Animal Farm: The Cycle of Revolution
Animal Farm, a novel written by George Orwell, presents us with many ideas and themes that not only reflect, but exemplify the society we live in: a bitter sweet world, full of treachery and fraud. The novel was initially written to serve as British propaganda, to counteract the socialist and communist ideas that had gained popularity throughout the 20th Century, especially in Soviet Russia, which in that time was an enemy of the British Empire. But Animal Farm displays more than what our eyes might first glance at.
It not only displays how power is able to corrupt and consume one, only leaving a trace of humanity within him, but also how the meaning of an idea can change throughout time. Through my interpretation I can affirm that in Animal Farm, George Orwell develops the idea that a noble and modest scheme, such as a revolution, falls into a vicious cycle, bringing unforeseen consequences and straying away from the once benevolent thought that had crossed the animals mind.
Orwell does this by portraying and specifically depicting the animals altering attitude towards their once sought desire. The animals in power begin to abuse the capabilities they were granted, and the revolution that had been initiated by the animals in order to obtain absolute equality, now seems to provide shelter for those who exploit its existence. Orwell carefully uses the character Napoleon in order to illustrate how one is able to take advantage of a cause, turning it into a beneficial act, that only serves the one who manipulates. Throughout the novel Orwell is able, through precise and astute writing, to display various underlying themes, leaving them up for interpretation to the reader. In this essay I will demonstrate how an idea ,created for the greater good, leads to irreversible corruption and agony.
The novel firstly makes us familiar with the owner of the farm the animals inhabit, mr. Jones, who rules the farm with an iron fist, most of the animals are malnourished and mistreated. In response to the abuse the animals are suffering, Old Major, a white boar, sets up a meeting with the animals, where within his speech, he incentivizes the animals to initiate a rebellion against men. From this moment on the revolution beginns, and so does a vicious cycle that is waiting to consume all hope and desires of the animals. A few nights after the speech, old major passed away. Following his last command and orders the animals commenced establishing the rebellion, fighting not only for equality, but also for a brighter future that was sure to benefit all of the animals. Napoleon, Snowball and Squeaker, three astute pigs, were put in charge to lead the rebellion, since they outrivaled all the other animals. Together the three pigs elaborated Old Majors teachings, creating a system called Animalism, an ideology, whose sole purpose was to serve and benefit the animals, though this ambition was to endure vicissitude throughout the following years.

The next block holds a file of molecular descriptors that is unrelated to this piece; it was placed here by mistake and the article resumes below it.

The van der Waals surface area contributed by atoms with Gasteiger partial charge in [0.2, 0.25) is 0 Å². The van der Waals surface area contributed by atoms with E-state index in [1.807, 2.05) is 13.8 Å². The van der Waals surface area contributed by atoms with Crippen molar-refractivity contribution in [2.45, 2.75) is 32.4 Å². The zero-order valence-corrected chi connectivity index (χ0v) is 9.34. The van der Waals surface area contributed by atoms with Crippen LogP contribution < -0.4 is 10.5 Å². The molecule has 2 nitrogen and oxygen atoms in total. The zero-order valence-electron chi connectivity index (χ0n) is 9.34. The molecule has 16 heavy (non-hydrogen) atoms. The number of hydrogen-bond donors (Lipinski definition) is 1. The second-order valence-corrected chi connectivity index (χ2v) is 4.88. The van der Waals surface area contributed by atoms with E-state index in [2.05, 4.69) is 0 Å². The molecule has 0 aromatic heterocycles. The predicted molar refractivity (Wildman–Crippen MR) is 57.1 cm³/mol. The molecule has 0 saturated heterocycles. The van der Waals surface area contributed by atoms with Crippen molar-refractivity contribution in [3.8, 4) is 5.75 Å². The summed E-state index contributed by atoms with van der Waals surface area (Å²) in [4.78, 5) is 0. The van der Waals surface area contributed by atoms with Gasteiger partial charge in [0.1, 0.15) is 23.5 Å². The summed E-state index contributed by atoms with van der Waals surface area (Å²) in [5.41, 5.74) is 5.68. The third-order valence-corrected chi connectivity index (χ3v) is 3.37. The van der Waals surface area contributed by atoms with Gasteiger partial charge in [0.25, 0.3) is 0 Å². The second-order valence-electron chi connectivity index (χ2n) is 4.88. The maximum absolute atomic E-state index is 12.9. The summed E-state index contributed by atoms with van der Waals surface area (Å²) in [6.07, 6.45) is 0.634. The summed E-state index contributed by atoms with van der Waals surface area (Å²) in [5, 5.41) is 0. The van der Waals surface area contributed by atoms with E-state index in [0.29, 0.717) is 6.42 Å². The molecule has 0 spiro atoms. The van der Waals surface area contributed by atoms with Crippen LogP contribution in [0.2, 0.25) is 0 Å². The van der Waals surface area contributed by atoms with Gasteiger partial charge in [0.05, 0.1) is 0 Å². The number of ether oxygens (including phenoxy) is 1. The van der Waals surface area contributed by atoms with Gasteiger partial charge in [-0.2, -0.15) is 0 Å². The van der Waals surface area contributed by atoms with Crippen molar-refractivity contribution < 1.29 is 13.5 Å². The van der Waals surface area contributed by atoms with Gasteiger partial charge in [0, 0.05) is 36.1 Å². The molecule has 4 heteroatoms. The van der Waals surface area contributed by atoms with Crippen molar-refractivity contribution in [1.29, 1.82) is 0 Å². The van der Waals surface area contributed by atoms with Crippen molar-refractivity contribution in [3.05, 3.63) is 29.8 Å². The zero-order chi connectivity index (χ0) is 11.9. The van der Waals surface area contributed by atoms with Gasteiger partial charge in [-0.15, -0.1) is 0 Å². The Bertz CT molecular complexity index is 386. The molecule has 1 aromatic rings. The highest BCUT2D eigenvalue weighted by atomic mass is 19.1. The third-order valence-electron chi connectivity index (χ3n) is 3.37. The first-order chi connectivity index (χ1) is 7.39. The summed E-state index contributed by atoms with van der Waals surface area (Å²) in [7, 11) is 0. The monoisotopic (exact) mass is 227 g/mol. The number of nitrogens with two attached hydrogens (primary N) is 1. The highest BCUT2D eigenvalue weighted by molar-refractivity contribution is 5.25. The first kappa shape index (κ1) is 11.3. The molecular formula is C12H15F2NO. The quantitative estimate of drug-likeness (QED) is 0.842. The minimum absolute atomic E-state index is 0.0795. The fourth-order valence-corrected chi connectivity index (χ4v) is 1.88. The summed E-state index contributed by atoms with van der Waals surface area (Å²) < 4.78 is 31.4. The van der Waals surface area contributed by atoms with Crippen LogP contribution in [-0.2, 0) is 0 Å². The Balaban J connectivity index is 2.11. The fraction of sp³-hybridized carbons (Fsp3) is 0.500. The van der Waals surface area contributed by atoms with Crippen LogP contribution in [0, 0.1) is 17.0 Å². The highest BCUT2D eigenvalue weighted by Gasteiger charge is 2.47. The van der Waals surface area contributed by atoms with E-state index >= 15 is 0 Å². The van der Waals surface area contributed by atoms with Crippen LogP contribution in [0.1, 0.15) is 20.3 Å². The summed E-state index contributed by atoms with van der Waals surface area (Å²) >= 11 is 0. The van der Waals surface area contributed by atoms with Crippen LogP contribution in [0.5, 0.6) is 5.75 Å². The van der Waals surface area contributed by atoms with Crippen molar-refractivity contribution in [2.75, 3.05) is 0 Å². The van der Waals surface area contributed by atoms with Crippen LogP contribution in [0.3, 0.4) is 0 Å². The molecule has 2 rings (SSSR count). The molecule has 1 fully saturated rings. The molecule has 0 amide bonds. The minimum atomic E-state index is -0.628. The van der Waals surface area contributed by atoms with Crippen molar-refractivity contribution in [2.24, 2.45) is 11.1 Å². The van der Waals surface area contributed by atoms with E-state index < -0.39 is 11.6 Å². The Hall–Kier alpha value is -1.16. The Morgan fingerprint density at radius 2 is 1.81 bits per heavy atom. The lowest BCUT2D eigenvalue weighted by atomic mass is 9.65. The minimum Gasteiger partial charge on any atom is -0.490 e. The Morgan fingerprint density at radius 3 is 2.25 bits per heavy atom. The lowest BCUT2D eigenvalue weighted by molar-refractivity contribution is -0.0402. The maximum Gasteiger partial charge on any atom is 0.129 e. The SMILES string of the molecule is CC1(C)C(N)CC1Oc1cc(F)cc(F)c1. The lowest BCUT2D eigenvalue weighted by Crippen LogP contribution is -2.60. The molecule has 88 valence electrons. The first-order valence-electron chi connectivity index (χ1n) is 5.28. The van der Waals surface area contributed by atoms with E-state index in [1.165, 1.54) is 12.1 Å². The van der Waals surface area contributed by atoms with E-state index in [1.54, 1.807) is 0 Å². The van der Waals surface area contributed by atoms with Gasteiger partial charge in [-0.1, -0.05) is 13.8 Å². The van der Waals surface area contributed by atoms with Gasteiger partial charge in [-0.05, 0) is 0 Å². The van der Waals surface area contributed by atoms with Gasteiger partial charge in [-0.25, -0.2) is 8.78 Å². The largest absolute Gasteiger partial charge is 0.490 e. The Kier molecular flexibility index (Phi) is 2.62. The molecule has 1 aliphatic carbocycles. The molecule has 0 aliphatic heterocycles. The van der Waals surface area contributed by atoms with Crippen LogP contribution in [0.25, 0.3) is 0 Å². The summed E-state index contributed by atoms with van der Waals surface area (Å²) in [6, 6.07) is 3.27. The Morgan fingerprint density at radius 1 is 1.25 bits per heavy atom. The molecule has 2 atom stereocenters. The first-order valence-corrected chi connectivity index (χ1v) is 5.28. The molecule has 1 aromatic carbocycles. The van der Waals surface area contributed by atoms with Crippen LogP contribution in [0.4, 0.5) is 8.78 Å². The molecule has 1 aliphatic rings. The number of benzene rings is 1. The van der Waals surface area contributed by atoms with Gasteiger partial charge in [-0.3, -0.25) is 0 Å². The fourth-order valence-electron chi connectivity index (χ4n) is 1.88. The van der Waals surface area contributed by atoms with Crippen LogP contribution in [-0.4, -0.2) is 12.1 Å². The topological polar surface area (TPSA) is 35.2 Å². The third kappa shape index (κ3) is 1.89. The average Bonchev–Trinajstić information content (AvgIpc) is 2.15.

At the heart of Animalism rested a simple frase: Four legs good, two legs bad., a frase whose meaning would also acquire a different sense in the coming years. Napoleon and Snowball the two now, self proclaimed, democratic leaders of Animal Farm, were in constant disagreement, which put a strain upon the revolution. These arguments developed into altercations, which threatened the sovereignty of Animal Farm. To put an end to these confrontations, Napoleon, using a battalion of sanguinary hounds, banished Snowball from Animal Farm. This event, which broke one of the essential rules of Animalism, lead to a serious of incidents, that would mark the beginning of the deterioration of Animal Farm.
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